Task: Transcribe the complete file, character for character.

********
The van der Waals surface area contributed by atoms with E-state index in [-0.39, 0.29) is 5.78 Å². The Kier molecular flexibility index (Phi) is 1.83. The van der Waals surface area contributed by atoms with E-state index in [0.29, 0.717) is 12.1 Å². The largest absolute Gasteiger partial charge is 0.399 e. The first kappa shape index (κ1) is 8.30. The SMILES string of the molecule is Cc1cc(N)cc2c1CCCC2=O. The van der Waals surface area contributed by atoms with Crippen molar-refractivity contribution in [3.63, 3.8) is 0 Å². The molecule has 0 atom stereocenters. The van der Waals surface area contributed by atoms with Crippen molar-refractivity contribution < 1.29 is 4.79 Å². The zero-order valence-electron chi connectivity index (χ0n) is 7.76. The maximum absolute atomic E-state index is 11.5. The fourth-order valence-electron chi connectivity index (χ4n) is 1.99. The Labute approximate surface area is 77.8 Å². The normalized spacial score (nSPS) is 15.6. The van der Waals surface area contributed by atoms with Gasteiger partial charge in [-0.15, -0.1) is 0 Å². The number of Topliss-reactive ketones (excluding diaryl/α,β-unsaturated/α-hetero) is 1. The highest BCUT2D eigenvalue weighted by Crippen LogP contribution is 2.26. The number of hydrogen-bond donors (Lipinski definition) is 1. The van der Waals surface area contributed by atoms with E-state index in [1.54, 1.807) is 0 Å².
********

The van der Waals surface area contributed by atoms with E-state index in [-0.39, 0.29) is 5.78 Å². The Kier molecular flexibility index (Phi) is 1.83. The van der Waals surface area contributed by atoms with E-state index in [0.29, 0.717) is 12.1 Å². The largest absolute Gasteiger partial charge is 0.399 e. The first kappa shape index (κ1) is 8.30. The SMILES string of the molecule is Cc1cc(N)cc2c1CCCC2=O. The van der Waals surface area contributed by atoms with Crippen molar-refractivity contribution in [3.63, 3.8) is 0 Å². The molecule has 0 atom stereocenters. The van der Waals surface area contributed by atoms with Crippen molar-refractivity contribution < 1.29 is 4.79 Å². The zero-order valence-electron chi connectivity index (χ0n) is 7.76. The maximum absolute atomic E-state index is 11.5. The fourth-order valence-electron chi connectivity index (χ4n) is 1.99. The Labute approximate surface area is 77.8 Å². The normalized spacial score (nSPS) is 15.6. The van der Waals surface area contributed by atoms with Gasteiger partial charge in [-0.15, -0.1) is 0 Å². The number of Topliss-reactive ketones (excluding diaryl/α,β-unsaturated/α-hetero) is 1. The highest BCUT2D eigenvalue weighted by Crippen LogP contribution is 2.26. The number of hydrogen-bond donors (Lipinski definition) is 1. The van der Waals surface area contributed by atoms with E-state index in [1.54, 1.807) is 0 Å².